Employers added no net jobs in August, while unemployment rate was unchanged at 9.1 pct.
Excerpt: Employers stopped adding jobs in August, an alarming setback for an economy that has struggled to grow and might be at risk of another recession. The government also reported that the unemployment rate remained at 9.1 percent. It was the weakest jobs report since September 2010. Stocks tumbled on the news. The Dow Jones industrial average sank 245 points soon after trading began. (Obama will offer more taxes, more spending and bigger government. Digging the hole deeper is all he knows. ~Bob. This is the first jobs report since 1945 that is carbon neutral. --Jonah Goldberg.)

Zero New Jobs in America
Excerpt: President Obama enters this Labor Day weekend with a serious problem on his hands. For all intents and purposes, the economy appears to be stuck in neutral, with news out today that the U.S. economy created a grand total of zero jobs in August. This followed two months of near zero growth. Not surprisingly then, the unemployment rate in August remained at 9.1 percent, virtually unchanged since April. In fact, it was completely unchanged, and for the first time since 1945, no new jobs were created—Zero. America now has the weakest labor market in a generation, and the American people know it. In a new CNN/ORC poll released this week, 65 percent of Americans say they disapprove of how President Obama is handling the economy. And even the White House has downgraded its expectations for the United States' economic future, as The Hill reports:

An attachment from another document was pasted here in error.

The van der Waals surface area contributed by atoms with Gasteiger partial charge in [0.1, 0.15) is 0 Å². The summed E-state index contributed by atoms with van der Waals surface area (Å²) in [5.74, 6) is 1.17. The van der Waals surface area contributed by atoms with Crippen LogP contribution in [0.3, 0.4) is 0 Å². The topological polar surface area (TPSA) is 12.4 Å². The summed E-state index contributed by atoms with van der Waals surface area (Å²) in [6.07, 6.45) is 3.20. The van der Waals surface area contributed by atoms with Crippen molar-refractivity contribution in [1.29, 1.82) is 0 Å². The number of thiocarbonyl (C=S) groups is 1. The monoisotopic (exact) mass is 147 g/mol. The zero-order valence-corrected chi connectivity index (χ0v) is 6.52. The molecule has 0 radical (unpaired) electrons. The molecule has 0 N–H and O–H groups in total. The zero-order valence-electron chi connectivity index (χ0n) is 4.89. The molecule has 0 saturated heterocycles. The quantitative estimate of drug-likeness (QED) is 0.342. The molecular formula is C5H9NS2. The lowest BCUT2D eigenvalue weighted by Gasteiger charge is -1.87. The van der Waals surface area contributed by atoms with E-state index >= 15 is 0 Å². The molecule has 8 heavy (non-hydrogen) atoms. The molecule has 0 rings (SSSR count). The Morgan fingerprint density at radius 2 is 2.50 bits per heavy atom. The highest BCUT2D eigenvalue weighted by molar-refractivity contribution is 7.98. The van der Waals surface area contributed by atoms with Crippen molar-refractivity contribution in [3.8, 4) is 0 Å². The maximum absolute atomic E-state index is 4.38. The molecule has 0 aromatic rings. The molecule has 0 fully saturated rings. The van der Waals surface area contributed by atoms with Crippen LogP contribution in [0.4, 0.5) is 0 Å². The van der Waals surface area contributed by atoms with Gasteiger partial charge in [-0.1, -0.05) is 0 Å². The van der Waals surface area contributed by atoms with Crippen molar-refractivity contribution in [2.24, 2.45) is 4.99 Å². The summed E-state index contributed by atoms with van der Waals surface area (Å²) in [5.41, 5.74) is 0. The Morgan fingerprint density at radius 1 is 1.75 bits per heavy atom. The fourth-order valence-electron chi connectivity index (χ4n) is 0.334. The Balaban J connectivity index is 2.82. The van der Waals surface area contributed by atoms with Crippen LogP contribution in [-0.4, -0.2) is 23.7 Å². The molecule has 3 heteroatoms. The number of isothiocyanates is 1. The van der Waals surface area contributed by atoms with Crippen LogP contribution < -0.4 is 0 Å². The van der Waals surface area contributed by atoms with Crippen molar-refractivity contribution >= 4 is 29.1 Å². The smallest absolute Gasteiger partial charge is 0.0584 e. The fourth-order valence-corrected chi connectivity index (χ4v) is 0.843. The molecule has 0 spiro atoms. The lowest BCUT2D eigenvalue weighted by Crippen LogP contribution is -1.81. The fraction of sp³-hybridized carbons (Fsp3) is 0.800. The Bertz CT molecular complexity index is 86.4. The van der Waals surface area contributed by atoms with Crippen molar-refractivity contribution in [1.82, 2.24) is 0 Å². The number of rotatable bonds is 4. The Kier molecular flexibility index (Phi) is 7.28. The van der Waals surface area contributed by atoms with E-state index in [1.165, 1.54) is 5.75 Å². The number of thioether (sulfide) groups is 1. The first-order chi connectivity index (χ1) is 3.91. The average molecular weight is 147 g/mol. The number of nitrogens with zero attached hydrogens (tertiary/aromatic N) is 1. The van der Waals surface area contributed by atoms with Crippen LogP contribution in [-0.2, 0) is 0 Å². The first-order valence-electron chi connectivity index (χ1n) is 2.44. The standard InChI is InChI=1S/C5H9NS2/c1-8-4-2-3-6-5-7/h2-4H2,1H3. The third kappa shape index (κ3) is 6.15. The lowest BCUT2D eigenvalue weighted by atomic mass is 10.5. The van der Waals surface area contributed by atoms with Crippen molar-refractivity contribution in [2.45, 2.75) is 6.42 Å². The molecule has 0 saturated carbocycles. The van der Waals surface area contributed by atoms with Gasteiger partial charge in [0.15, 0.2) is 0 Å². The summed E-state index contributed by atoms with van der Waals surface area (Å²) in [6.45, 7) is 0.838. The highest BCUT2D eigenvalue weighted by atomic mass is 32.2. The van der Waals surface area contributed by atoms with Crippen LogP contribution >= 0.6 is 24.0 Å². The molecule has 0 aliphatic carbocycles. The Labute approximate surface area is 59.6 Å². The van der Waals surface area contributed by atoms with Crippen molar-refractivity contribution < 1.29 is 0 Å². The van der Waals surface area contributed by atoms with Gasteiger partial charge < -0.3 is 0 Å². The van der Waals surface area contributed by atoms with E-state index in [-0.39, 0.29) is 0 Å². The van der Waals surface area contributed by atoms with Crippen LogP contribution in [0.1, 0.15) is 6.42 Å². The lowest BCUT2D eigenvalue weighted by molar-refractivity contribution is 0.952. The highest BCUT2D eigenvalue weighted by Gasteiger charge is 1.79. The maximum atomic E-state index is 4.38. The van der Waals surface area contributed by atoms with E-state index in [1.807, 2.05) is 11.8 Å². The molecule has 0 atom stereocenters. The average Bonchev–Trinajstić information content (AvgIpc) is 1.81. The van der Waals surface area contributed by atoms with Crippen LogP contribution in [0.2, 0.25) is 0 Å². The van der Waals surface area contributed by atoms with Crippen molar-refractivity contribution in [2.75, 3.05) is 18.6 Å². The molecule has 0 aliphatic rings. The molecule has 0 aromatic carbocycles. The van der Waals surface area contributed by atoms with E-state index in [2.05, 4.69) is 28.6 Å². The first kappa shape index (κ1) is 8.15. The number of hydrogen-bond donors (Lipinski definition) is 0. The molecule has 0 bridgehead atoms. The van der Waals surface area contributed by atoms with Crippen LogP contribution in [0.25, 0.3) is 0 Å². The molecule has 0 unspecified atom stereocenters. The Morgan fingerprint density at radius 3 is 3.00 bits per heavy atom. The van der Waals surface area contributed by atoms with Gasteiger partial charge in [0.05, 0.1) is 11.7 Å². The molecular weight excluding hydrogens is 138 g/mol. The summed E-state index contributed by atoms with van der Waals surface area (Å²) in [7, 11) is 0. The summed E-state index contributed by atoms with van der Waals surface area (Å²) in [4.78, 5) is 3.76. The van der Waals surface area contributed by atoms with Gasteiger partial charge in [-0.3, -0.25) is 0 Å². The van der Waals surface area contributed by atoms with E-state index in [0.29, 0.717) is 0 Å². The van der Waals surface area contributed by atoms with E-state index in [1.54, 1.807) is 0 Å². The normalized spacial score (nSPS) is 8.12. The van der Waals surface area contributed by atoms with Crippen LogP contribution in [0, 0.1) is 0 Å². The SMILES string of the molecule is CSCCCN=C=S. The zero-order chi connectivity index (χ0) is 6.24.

New White House analysis: Unemployment should stay above 9% all next year